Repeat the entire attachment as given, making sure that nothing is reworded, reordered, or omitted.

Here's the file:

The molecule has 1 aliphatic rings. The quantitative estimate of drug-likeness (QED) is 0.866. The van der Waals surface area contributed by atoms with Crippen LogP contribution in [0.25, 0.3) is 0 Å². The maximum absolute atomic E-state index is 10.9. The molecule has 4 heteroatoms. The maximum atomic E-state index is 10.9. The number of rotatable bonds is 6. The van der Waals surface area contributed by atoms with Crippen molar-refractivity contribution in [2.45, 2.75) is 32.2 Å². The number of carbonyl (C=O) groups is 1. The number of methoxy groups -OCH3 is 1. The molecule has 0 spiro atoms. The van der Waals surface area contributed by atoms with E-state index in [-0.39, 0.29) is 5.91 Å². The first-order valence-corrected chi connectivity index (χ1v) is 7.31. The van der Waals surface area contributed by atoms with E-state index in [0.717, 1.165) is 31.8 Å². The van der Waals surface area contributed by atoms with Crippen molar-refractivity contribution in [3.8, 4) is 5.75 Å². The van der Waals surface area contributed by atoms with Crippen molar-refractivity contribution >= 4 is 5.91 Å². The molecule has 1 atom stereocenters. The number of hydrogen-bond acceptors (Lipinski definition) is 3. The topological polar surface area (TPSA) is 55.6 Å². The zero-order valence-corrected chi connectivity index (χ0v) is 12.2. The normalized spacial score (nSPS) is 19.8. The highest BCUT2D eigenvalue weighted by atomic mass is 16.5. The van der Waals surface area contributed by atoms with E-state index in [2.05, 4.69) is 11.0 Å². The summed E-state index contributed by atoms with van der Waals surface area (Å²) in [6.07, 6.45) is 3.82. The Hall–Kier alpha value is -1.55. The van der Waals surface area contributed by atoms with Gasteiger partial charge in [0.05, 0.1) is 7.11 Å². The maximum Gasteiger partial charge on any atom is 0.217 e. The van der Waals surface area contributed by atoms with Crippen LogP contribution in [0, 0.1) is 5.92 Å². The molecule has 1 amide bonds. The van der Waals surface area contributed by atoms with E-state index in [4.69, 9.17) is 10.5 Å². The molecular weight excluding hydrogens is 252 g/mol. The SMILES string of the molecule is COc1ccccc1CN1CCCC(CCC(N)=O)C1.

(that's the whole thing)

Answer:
The molecule has 1 aliphatic rings. The quantitative estimate of drug-likeness (QED) is 0.866. The van der Waals surface area contributed by atoms with Crippen LogP contribution in [0.25, 0.3) is 0 Å². The maximum absolute atomic E-state index is 10.9. The molecule has 4 heteroatoms. The maximum atomic E-state index is 10.9. The number of rotatable bonds is 6. The van der Waals surface area contributed by atoms with Crippen molar-refractivity contribution in [2.45, 2.75) is 32.2 Å². The number of carbonyl (C=O) groups is 1. The number of methoxy groups -OCH3 is 1. The molecule has 0 spiro atoms. The van der Waals surface area contributed by atoms with E-state index in [-0.39, 0.29) is 5.91 Å². The first-order valence-corrected chi connectivity index (χ1v) is 7.31. The van der Waals surface area contributed by atoms with E-state index in [0.717, 1.165) is 31.8 Å². The van der Waals surface area contributed by atoms with Crippen molar-refractivity contribution in [3.8, 4) is 5.75 Å². The van der Waals surface area contributed by atoms with Crippen molar-refractivity contribution >= 4 is 5.91 Å². The molecule has 1 atom stereocenters. The number of hydrogen-bond acceptors (Lipinski definition) is 3. The topological polar surface area (TPSA) is 55.6 Å². The zero-order valence-corrected chi connectivity index (χ0v) is 12.2. The normalized spacial score (nSPS) is 19.8. The highest BCUT2D eigenvalue weighted by atomic mass is 16.5. The van der Waals surface area contributed by atoms with E-state index in [2.05, 4.69) is 11.0 Å². The summed E-state index contributed by atoms with van der Waals surface area (Å²) in [6.07, 6.45) is 3.82. The Hall–Kier alpha value is -1.55. The van der Waals surface area contributed by atoms with Gasteiger partial charge in [0.05, 0.1) is 7.11 Å². The maximum Gasteiger partial charge on any atom is 0.217 e. The van der Waals surface area contributed by atoms with Crippen LogP contribution in [0, 0.1) is 5.92 Å². The molecule has 1 amide bonds. The van der Waals surface area contributed by atoms with E-state index in [4.69, 9.17) is 10.5 Å². The molecular weight excluding hydrogens is 252 g/mol. The SMILES string of the molecule is COc1ccccc1CN1CCCC(CCC(N)=O)C1.